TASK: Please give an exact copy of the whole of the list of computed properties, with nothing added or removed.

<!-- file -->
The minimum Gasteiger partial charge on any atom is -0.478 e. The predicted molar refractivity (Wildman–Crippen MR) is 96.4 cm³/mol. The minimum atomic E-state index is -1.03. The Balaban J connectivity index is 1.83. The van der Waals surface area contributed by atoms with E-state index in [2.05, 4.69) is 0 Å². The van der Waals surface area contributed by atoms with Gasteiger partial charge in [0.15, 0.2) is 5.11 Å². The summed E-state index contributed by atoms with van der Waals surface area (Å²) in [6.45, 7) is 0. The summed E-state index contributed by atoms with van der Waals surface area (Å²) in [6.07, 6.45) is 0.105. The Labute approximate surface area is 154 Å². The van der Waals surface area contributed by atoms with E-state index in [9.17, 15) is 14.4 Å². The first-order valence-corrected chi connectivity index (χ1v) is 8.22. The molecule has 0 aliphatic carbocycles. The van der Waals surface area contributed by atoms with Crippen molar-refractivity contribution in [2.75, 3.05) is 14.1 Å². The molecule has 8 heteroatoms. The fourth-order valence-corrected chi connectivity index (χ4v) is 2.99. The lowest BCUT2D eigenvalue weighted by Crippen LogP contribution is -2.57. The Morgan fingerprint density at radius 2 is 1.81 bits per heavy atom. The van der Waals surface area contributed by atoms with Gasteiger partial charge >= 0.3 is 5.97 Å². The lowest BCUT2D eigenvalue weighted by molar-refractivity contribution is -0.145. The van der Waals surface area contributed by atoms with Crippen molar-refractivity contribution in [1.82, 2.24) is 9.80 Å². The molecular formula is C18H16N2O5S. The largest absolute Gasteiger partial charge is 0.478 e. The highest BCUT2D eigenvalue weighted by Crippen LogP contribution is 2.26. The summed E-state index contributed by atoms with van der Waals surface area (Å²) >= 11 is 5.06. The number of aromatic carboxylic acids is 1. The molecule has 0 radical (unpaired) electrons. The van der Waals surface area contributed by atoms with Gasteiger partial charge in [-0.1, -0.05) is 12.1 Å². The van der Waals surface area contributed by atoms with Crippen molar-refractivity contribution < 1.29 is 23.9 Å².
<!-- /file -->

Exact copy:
The minimum Gasteiger partial charge on any atom is -0.478 e. The predicted molar refractivity (Wildman–Crippen MR) is 96.4 cm³/mol. The minimum atomic E-state index is -1.03. The Balaban J connectivity index is 1.83. The van der Waals surface area contributed by atoms with E-state index in [2.05, 4.69) is 0 Å². The van der Waals surface area contributed by atoms with Gasteiger partial charge in [0.15, 0.2) is 5.11 Å². The summed E-state index contributed by atoms with van der Waals surface area (Å²) in [6.45, 7) is 0. The summed E-state index contributed by atoms with van der Waals surface area (Å²) in [6.07, 6.45) is 0.105. The Labute approximate surface area is 154 Å². The van der Waals surface area contributed by atoms with E-state index in [9.17, 15) is 14.4 Å². The first-order valence-corrected chi connectivity index (χ1v) is 8.22. The molecule has 0 aliphatic carbocycles. The van der Waals surface area contributed by atoms with Crippen molar-refractivity contribution in [2.75, 3.05) is 14.1 Å². The molecule has 8 heteroatoms. The fourth-order valence-corrected chi connectivity index (χ4v) is 2.99. The lowest BCUT2D eigenvalue weighted by Crippen LogP contribution is -2.57. The Morgan fingerprint density at radius 2 is 1.81 bits per heavy atom. The van der Waals surface area contributed by atoms with Gasteiger partial charge >= 0.3 is 5.97 Å². The lowest BCUT2D eigenvalue weighted by molar-refractivity contribution is -0.145. The van der Waals surface area contributed by atoms with Crippen molar-refractivity contribution in [1.82, 2.24) is 9.80 Å². The molecular formula is C18H16N2O5S. The largest absolute Gasteiger partial charge is 0.478 e. The highest BCUT2D eigenvalue weighted by Crippen LogP contribution is 2.26. The summed E-state index contributed by atoms with van der Waals surface area (Å²) >= 11 is 5.06. The number of aromatic carboxylic acids is 1. The molecule has 0 radical (unpaired) electrons. The van der Waals surface area contributed by atoms with Gasteiger partial charge in [-0.1, -0.05) is 12.1 Å². The van der Waals surface area contributed by atoms with Crippen molar-refractivity contribution < 1.29 is 23.9 Å².